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Quick Reads about Physics & Mathematics
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Nautilus
7 min read

Where Did Time Come From, and Why Does It Seem to Flow?

Paul Davies has a lot on his mind—or perhaps more accurate to say in his mind. A physicist at Arizona State University, he does research on a wide range of topics, from the abstract fields of theoretical physics and cosmology to the more concrete realm of astrobiology, the study of life in places beyond Earth. Nautilus sat down for a chat with Davies, and the discussion naturally drifted to the subject of time, a long-standing research interest of his. Here is a partial transcript of the interview, edited lightly for length and clarity. There might be some pre-geometry, that would give rise to
NPR
2 min read
Science

Maryam Mirzakhani, Prize-Winning Mathematician, Dies At 40

Nearly three years after she became the first woman to win math's equivalent of a Nobel Prize, Maryam Mirzakhani has died of breast cancer at age 40. Her death was confirmed Saturday by Stanford University, where Mirzakhani had been a professor since 2008. Mirzakhani is survived by her husband, Jan Vondrák, and a daughter, Anahita — who once referred to her mother's work as "painting" because of the doodles and drawings that marked her process of working on proofs and problems, according to an obituary released by Stanford. "A light was turned off today .... far too soon. Breaks my heart," for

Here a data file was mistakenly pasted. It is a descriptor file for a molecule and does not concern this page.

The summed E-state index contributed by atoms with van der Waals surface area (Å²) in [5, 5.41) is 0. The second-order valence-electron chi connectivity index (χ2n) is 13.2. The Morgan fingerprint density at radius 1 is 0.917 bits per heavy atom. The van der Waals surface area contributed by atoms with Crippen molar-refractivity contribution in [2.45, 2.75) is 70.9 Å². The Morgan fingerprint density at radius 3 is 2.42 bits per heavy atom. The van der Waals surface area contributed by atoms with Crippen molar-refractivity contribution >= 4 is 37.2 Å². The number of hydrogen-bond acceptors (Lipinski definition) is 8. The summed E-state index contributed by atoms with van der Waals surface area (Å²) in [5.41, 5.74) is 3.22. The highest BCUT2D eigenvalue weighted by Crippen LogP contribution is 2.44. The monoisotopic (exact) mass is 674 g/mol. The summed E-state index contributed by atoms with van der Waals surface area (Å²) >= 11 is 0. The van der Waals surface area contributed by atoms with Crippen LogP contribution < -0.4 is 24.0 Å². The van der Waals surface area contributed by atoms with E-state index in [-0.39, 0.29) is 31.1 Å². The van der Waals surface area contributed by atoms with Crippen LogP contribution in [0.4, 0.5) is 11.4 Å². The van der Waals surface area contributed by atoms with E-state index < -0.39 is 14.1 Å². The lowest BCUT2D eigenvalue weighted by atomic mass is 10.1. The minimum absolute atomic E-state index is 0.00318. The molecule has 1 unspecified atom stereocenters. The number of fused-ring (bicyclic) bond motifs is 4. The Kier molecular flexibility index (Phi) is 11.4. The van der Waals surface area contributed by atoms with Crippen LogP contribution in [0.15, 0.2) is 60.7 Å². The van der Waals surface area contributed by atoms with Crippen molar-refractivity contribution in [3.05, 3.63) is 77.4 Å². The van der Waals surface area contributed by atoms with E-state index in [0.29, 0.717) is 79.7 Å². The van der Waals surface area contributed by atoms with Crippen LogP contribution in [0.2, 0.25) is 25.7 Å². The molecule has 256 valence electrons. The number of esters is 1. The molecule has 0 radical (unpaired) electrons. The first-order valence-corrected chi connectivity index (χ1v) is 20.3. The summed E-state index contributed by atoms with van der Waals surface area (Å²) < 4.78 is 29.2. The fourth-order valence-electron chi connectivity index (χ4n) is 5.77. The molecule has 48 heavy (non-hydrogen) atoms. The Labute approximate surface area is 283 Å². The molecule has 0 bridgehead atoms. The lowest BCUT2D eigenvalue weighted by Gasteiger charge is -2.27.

Newsweek
2 min read
Science

Soccer Players Act Like Turbulent Particles, Study Says

New research shows the way soccer players move about the field bears similarities to the manner in which particles behave under the chaotic conditions of turbulence. This discovery is one of the many made in an effort to better understand turbulence, which is a surprisingly active and pressing field. More than half a millennium after Leonardo Da Vinci first coined the term, in 1507, physicists still don’t have a complete understanding of what goes on under conditions of turbulence, and no equation exists to accurately describe the phenomenon. That matters greatly, because turbulence is one of